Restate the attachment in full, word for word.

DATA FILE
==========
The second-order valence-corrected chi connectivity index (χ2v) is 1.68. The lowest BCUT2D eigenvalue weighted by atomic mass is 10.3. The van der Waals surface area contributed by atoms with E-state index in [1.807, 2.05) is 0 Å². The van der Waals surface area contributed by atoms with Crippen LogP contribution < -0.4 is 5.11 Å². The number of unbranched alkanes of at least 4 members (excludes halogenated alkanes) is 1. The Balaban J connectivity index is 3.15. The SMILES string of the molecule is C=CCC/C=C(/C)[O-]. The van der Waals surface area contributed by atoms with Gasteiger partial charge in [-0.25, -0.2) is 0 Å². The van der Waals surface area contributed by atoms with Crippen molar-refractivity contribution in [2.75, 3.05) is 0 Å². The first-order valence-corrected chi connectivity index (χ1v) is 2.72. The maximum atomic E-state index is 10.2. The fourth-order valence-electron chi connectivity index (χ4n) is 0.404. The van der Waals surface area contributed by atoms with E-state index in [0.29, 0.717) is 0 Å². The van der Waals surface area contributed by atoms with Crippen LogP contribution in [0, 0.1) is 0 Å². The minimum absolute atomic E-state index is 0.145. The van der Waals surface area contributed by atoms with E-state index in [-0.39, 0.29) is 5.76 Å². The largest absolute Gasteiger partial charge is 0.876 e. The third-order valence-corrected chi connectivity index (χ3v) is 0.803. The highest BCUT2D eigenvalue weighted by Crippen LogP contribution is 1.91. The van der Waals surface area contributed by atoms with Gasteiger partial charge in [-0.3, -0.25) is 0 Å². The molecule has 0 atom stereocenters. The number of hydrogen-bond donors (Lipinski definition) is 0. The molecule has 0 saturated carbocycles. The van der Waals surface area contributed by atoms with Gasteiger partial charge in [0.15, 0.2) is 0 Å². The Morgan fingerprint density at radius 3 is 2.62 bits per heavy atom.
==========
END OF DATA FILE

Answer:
The second-order valence-corrected chi connectivity index (χ2v) is 1.68. The lowest BCUT2D eigenvalue weighted by atomic mass is 10.3. The van der Waals surface area contributed by atoms with E-state index in [1.807, 2.05) is 0 Å². The van der Waals surface area contributed by atoms with Crippen LogP contribution < -0.4 is 5.11 Å². The number of unbranched alkanes of at least 4 members (excludes halogenated alkanes) is 1. The Balaban J connectivity index is 3.15. The SMILES string of the molecule is C=CCC/C=C(/C)[O-]. The van der Waals surface area contributed by atoms with Gasteiger partial charge in [-0.25, -0.2) is 0 Å². The van der Waals surface area contributed by atoms with Crippen molar-refractivity contribution in [2.75, 3.05) is 0 Å². The first-order valence-corrected chi connectivity index (χ1v) is 2.72. The maximum atomic E-state index is 10.2. The fourth-order valence-electron chi connectivity index (χ4n) is 0.404. The van der Waals surface area contributed by atoms with E-state index in [0.29, 0.717) is 0 Å². The van der Waals surface area contributed by atoms with Crippen LogP contribution in [0, 0.1) is 0 Å². The minimum absolute atomic E-state index is 0.145. The van der Waals surface area contributed by atoms with E-state index in [-0.39, 0.29) is 5.76 Å². The largest absolute Gasteiger partial charge is 0.876 e. The third-order valence-corrected chi connectivity index (χ3v) is 0.803. The highest BCUT2D eigenvalue weighted by Crippen LogP contribution is 1.91. The van der Waals surface area contributed by atoms with Gasteiger partial charge in [-0.3, -0.25) is 0 Å². The molecule has 0 atom stereocenters. The number of hydrogen-bond donors (Lipinski definition) is 0. The molecule has 0 saturated carbocycles. The van der Waals surface area contributed by atoms with Gasteiger partial charge in [0.15, 0.2) is 0 Å². The Morgan fingerprint density at radius 3 is 2.62 bits per heavy atom.